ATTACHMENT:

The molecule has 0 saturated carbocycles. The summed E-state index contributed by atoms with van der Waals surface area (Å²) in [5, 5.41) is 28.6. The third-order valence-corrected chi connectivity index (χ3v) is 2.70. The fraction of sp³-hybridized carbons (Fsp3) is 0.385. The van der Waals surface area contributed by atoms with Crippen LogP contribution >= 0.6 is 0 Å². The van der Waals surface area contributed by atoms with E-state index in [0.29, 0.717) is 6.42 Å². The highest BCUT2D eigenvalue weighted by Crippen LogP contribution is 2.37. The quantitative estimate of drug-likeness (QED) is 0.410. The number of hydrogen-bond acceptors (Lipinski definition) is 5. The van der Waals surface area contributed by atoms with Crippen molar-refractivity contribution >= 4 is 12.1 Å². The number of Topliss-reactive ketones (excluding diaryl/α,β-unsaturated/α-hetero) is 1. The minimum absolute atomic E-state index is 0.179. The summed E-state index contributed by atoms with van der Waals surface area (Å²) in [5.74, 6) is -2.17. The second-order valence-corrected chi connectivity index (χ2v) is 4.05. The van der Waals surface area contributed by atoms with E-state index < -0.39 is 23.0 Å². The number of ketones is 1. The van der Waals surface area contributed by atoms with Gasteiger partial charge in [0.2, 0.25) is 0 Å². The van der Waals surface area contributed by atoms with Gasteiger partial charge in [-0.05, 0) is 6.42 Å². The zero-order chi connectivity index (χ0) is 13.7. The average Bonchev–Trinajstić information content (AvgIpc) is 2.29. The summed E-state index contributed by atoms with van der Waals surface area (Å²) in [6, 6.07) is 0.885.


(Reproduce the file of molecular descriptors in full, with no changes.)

The molecule has 0 saturated carbocycles. The summed E-state index contributed by atoms with van der Waals surface area (Å²) in [5, 5.41) is 28.6. The third-order valence-corrected chi connectivity index (χ3v) is 2.70. The fraction of sp³-hybridized carbons (Fsp3) is 0.385. The van der Waals surface area contributed by atoms with Crippen LogP contribution >= 0.6 is 0 Å². The van der Waals surface area contributed by atoms with E-state index in [0.29, 0.717) is 6.42 Å². The highest BCUT2D eigenvalue weighted by Crippen LogP contribution is 2.37. The quantitative estimate of drug-likeness (QED) is 0.410. The number of hydrogen-bond acceptors (Lipinski definition) is 5. The van der Waals surface area contributed by atoms with Crippen molar-refractivity contribution >= 4 is 12.1 Å². The number of Topliss-reactive ketones (excluding diaryl/α,β-unsaturated/α-hetero) is 1. The minimum absolute atomic E-state index is 0.179. The summed E-state index contributed by atoms with van der Waals surface area (Å²) in [5.74, 6) is -2.17. The second-order valence-corrected chi connectivity index (χ2v) is 4.05. The van der Waals surface area contributed by atoms with E-state index < -0.39 is 23.0 Å². The number of ketones is 1. The van der Waals surface area contributed by atoms with Gasteiger partial charge in [0.2, 0.25) is 0 Å². The van der Waals surface area contributed by atoms with Gasteiger partial charge in [-0.05, 0) is 6.42 Å². The zero-order chi connectivity index (χ0) is 13.7. The average Bonchev–Trinajstić information content (AvgIpc) is 2.29. The summed E-state index contributed by atoms with van der Waals surface area (Å²) in [6, 6.07) is 0.885.